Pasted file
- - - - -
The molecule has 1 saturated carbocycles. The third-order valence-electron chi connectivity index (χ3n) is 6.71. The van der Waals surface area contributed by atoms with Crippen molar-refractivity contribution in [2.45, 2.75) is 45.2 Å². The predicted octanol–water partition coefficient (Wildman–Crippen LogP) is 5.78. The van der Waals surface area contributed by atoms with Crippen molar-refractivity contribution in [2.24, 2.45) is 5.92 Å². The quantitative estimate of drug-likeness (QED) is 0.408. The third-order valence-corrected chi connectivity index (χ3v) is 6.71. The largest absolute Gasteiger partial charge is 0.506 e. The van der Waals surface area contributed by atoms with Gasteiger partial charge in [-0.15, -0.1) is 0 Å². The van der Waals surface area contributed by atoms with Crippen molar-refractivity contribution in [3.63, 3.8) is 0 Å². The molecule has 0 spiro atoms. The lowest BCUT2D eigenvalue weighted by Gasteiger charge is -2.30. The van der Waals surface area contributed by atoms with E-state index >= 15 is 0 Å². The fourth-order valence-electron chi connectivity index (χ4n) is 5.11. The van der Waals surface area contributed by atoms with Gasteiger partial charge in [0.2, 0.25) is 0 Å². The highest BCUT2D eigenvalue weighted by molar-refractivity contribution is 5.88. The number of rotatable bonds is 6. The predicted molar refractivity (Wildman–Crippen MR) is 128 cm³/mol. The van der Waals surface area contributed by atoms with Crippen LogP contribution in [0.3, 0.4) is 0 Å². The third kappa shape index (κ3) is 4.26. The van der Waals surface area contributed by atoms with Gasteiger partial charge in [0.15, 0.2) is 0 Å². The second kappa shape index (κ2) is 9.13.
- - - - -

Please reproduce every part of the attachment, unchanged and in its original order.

The molecule has 1 saturated carbocycles. The third-order valence-electron chi connectivity index (χ3n) is 6.71. The van der Waals surface area contributed by atoms with Crippen molar-refractivity contribution in [2.45, 2.75) is 45.2 Å². The predicted octanol–water partition coefficient (Wildman–Crippen LogP) is 5.78. The van der Waals surface area contributed by atoms with Crippen molar-refractivity contribution in [2.24, 2.45) is 5.92 Å². The quantitative estimate of drug-likeness (QED) is 0.408. The third-order valence-corrected chi connectivity index (χ3v) is 6.71. The largest absolute Gasteiger partial charge is 0.506 e. The van der Waals surface area contributed by atoms with Gasteiger partial charge in [-0.15, -0.1) is 0 Å². The van der Waals surface area contributed by atoms with Crippen molar-refractivity contribution in [3.63, 3.8) is 0 Å². The molecule has 0 spiro atoms. The lowest BCUT2D eigenvalue weighted by Gasteiger charge is -2.30. The van der Waals surface area contributed by atoms with E-state index >= 15 is 0 Å². The fourth-order valence-electron chi connectivity index (χ4n) is 5.11. The van der Waals surface area contributed by atoms with Gasteiger partial charge in [0.2, 0.25) is 0 Å². The highest BCUT2D eigenvalue weighted by molar-refractivity contribution is 5.88. The number of rotatable bonds is 6. The predicted molar refractivity (Wildman–Crippen MR) is 128 cm³/mol. The van der Waals surface area contributed by atoms with Crippen LogP contribution in [0.3, 0.4) is 0 Å². The third kappa shape index (κ3) is 4.26. The van der Waals surface area contributed by atoms with Gasteiger partial charge in [0.15, 0.2) is 0 Å². The second kappa shape index (κ2) is 9.13.